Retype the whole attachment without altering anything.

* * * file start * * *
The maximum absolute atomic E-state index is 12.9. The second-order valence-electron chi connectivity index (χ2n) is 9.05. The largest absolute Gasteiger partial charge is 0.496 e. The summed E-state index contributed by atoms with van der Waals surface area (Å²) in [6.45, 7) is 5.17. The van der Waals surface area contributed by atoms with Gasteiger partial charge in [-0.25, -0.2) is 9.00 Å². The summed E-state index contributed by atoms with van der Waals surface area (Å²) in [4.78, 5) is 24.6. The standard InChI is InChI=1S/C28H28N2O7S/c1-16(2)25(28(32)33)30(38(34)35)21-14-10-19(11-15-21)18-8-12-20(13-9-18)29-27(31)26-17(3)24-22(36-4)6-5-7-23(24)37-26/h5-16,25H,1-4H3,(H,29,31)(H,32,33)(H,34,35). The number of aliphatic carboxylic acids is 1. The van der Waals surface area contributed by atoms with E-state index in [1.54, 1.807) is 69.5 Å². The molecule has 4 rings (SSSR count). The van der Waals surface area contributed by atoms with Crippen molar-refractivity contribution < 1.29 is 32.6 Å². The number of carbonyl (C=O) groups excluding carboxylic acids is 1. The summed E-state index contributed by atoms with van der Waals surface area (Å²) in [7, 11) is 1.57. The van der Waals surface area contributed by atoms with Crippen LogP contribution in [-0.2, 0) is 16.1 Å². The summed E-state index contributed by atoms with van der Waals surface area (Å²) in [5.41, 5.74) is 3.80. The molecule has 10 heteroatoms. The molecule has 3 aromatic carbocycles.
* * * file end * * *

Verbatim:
The maximum absolute atomic E-state index is 12.9. The second-order valence-electron chi connectivity index (χ2n) is 9.05. The largest absolute Gasteiger partial charge is 0.496 e. The summed E-state index contributed by atoms with van der Waals surface area (Å²) in [6.45, 7) is 5.17. The van der Waals surface area contributed by atoms with Gasteiger partial charge in [-0.25, -0.2) is 9.00 Å². The summed E-state index contributed by atoms with van der Waals surface area (Å²) in [4.78, 5) is 24.6. The standard InChI is InChI=1S/C28H28N2O7S/c1-16(2)25(28(32)33)30(38(34)35)21-14-10-19(11-15-21)18-8-12-20(13-9-18)29-27(31)26-17(3)24-22(36-4)6-5-7-23(24)37-26/h5-16,25H,1-4H3,(H,29,31)(H,32,33)(H,34,35). The number of aliphatic carboxylic acids is 1. The van der Waals surface area contributed by atoms with E-state index in [1.54, 1.807) is 69.5 Å². The molecule has 4 rings (SSSR count). The van der Waals surface area contributed by atoms with Crippen molar-refractivity contribution < 1.29 is 32.6 Å². The number of carbonyl (C=O) groups excluding carboxylic acids is 1. The summed E-state index contributed by atoms with van der Waals surface area (Å²) in [7, 11) is 1.57. The van der Waals surface area contributed by atoms with Crippen LogP contribution in [-0.2, 0) is 16.1 Å². The summed E-state index contributed by atoms with van der Waals surface area (Å²) in [5.41, 5.74) is 3.80. The molecule has 10 heteroatoms. The molecule has 3 aromatic carbocycles.